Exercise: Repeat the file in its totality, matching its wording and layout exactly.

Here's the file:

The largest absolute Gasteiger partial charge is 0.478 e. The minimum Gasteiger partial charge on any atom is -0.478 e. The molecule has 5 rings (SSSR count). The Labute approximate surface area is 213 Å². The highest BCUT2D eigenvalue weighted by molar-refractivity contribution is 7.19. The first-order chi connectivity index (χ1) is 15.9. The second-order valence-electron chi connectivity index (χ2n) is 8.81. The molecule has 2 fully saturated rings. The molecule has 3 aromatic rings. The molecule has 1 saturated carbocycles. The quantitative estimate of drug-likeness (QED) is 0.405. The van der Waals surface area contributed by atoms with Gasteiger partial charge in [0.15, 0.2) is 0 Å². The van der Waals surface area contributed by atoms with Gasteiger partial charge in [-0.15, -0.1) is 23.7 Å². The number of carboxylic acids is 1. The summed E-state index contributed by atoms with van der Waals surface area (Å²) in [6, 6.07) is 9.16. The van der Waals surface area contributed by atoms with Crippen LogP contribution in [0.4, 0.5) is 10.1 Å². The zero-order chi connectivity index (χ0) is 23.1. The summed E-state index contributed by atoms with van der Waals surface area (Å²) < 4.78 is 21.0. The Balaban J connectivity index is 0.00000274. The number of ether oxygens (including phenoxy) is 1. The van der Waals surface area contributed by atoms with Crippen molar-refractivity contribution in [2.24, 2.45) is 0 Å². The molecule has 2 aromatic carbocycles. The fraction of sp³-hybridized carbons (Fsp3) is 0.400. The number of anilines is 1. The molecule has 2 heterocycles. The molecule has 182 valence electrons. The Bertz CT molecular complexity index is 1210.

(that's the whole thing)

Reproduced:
The largest absolute Gasteiger partial charge is 0.478 e. The minimum Gasteiger partial charge on any atom is -0.478 e. The molecule has 5 rings (SSSR count). The Labute approximate surface area is 213 Å². The highest BCUT2D eigenvalue weighted by molar-refractivity contribution is 7.19. The first-order chi connectivity index (χ1) is 15.9. The second-order valence-electron chi connectivity index (χ2n) is 8.81. The molecule has 2 fully saturated rings. The molecule has 3 aromatic rings. The molecule has 1 saturated carbocycles. The quantitative estimate of drug-likeness (QED) is 0.405. The van der Waals surface area contributed by atoms with Gasteiger partial charge in [0.15, 0.2) is 0 Å². The van der Waals surface area contributed by atoms with Gasteiger partial charge in [-0.15, -0.1) is 23.7 Å². The number of carboxylic acids is 1. The summed E-state index contributed by atoms with van der Waals surface area (Å²) in [6, 6.07) is 9.16. The van der Waals surface area contributed by atoms with Crippen LogP contribution in [0.4, 0.5) is 10.1 Å². The zero-order chi connectivity index (χ0) is 23.1. The summed E-state index contributed by atoms with van der Waals surface area (Å²) < 4.78 is 21.0. The Balaban J connectivity index is 0.00000274. The number of ether oxygens (including phenoxy) is 1. The van der Waals surface area contributed by atoms with Crippen molar-refractivity contribution in [2.24, 2.45) is 0 Å². The molecule has 2 aromatic carbocycles. The fraction of sp³-hybridized carbons (Fsp3) is 0.400. The number of anilines is 1. The molecule has 2 heterocycles. The molecule has 182 valence electrons. The Bertz CT molecular complexity index is 1210.